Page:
The Public Interest and Accountability Committee (PIAC) is advocating a review of some laws regulating Ghana’s petroleum sector especially its oil production to eliminate potential threats such as the growing discussion on energy transition and the impact of the African Continental Free Trade Agreement (AfCFTA).
PIAC which disclosed this in its assessment report on 10 years of petroleum revenue management in Ghana noted these threats could impact on both local and international activities.
The report emphasized a review on local content legislation, a situation that has already begun affecting revenue generation from the sector.
Addressing participants at the launch of the report, Chairman of PIAC, Professor Kwame Adom Frimpong called on stakeholders to intervene as soon as possible with some reviews to both policies and regulations in the petroleum upstream sector to forestall the situation.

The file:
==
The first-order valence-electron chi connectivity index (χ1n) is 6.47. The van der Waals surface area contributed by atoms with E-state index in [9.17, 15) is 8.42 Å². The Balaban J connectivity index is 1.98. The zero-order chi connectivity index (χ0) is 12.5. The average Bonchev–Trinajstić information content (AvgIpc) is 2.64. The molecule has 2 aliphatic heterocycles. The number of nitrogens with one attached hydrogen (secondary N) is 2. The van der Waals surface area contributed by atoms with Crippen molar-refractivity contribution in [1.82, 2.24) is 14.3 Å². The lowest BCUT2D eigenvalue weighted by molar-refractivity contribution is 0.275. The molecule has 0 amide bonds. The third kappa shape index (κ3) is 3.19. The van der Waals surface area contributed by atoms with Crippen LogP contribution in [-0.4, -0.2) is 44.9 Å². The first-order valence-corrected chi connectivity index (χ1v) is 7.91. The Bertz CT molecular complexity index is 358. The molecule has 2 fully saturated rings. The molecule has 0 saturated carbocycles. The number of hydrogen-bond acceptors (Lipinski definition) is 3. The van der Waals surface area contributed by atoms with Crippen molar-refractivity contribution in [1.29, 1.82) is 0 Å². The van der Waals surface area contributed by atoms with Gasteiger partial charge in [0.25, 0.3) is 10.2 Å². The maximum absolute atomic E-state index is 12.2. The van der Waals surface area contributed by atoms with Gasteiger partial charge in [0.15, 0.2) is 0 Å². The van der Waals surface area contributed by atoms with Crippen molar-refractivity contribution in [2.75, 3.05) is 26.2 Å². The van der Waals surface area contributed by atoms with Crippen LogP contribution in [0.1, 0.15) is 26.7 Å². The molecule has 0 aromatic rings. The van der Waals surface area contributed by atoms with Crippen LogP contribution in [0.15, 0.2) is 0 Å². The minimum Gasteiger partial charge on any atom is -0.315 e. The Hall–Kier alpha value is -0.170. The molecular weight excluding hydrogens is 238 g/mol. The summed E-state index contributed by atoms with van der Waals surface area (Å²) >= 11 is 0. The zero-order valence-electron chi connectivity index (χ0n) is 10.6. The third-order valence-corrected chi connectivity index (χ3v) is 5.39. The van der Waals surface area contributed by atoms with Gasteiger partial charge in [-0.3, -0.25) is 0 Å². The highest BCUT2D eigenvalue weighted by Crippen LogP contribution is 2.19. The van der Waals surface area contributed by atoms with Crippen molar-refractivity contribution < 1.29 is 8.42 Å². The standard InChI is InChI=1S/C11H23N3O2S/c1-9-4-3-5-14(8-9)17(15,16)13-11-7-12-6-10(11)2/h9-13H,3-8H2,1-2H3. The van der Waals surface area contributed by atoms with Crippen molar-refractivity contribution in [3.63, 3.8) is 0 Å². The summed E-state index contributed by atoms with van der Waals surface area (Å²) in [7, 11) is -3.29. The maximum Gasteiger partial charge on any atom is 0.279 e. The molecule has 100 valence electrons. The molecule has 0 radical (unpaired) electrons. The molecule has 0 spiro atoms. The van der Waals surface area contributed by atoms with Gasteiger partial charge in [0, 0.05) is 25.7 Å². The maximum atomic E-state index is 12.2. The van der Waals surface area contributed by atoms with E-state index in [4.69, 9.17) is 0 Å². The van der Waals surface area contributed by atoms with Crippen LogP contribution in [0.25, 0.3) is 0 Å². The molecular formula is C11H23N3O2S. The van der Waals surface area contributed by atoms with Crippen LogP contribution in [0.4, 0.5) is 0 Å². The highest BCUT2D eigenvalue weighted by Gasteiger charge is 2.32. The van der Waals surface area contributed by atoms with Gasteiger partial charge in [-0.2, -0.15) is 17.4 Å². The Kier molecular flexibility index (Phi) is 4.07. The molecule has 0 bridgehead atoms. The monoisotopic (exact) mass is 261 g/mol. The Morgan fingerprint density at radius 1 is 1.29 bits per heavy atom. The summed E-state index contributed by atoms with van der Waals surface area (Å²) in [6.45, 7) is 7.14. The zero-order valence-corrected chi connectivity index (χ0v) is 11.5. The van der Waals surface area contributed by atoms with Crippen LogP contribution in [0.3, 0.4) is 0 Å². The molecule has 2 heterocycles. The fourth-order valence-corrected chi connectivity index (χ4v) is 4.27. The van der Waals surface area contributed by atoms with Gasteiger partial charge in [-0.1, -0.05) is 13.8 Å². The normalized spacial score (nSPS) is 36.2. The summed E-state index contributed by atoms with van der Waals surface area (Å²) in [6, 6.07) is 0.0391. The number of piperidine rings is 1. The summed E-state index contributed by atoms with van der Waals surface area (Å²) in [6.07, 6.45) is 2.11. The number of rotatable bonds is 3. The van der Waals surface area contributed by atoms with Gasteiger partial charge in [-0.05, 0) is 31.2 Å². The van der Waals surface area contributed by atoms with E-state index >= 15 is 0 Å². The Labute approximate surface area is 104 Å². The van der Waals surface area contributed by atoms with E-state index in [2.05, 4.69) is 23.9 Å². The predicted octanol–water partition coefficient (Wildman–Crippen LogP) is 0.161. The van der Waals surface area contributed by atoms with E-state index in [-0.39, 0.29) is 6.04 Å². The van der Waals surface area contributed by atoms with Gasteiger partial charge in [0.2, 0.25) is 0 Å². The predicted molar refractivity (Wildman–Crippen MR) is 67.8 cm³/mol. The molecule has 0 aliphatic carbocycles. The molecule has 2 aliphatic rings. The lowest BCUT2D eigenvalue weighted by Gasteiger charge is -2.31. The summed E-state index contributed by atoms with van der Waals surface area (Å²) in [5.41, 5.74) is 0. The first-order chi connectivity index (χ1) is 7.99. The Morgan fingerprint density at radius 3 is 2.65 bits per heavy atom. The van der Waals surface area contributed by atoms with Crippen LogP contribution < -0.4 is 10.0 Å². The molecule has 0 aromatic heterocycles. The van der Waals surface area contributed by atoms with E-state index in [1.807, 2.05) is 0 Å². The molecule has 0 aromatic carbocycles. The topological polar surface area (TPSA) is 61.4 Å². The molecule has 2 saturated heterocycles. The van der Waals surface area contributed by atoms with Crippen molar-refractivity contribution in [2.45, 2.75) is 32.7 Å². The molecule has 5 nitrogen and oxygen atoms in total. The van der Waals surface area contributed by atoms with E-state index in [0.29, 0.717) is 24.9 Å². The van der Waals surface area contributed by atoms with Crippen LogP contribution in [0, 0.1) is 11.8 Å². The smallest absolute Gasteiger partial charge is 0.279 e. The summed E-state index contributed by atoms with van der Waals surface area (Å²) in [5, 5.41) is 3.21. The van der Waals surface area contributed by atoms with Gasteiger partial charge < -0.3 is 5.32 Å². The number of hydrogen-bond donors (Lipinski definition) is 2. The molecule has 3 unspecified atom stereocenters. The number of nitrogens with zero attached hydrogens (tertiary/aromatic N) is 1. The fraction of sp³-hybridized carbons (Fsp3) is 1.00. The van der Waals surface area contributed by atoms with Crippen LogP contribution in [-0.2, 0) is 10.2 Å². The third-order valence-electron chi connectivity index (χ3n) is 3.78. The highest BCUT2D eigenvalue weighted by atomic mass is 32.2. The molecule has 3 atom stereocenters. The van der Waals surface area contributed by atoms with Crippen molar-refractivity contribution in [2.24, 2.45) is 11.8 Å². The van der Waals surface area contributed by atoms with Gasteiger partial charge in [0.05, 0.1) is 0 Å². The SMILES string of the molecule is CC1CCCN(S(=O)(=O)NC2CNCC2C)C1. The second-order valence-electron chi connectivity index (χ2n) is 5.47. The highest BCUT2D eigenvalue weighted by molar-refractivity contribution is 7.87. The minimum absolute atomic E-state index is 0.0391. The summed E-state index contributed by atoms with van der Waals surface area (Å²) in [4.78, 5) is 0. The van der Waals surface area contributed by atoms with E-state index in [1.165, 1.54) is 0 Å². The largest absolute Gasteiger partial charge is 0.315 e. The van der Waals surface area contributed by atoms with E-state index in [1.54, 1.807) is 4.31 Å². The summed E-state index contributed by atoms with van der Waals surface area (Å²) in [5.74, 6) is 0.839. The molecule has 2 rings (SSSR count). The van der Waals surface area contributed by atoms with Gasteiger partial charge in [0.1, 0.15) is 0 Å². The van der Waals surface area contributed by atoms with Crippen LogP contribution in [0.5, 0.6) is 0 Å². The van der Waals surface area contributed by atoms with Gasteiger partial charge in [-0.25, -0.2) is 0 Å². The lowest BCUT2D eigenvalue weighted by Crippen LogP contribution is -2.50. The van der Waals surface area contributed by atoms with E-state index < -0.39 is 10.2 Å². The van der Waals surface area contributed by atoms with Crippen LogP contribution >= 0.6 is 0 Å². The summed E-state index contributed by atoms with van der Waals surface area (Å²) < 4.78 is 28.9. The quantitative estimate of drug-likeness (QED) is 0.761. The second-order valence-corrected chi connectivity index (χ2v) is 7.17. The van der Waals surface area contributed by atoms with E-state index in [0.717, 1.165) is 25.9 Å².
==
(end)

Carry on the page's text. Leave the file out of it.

“We shouldn’t forget the African Continental Free Trade Agreement is in existence and that the local content regulations must be re-looked at as soon as possible. Also the recent conversations on the energy transition which has begun impacting on revenue inflows from the sector must also be taken into consideration because production will be heavily affected”, Prof Adom – Frimpong indicated.
A Deputy Minister of Energy, Andrew Agyaper Mercer admitted challenges exist and assured that work has begun to correct most of the issues raised.
“Indeed it’s a good observation, but some of these calls are coming a bit too late because we have done some reviews to some of the regulations and more are ongoing. So we can accommodate some other concerns” he said.
The report also revealed that Ghana earned about $6.55 billion from oil and gas production by the end of 2020, equivalent to 9.97% of the country’s Gross Domestic Product.
Out of this amount, the Annual Budget Funding Amount (ABFA) has been allocated the highest amount of $2.6 billion (40%) over the period followed by the Ghana National Petroleum Cooperation (GNPC) which received $2.0 billion (30%).
The Ghana Stabilisation Fund (GSF) received $1.39 billion (21%) of total revenues; whereas the Ghana Heritage Fund (GHF) has received $586 million (9%) of the total allocation.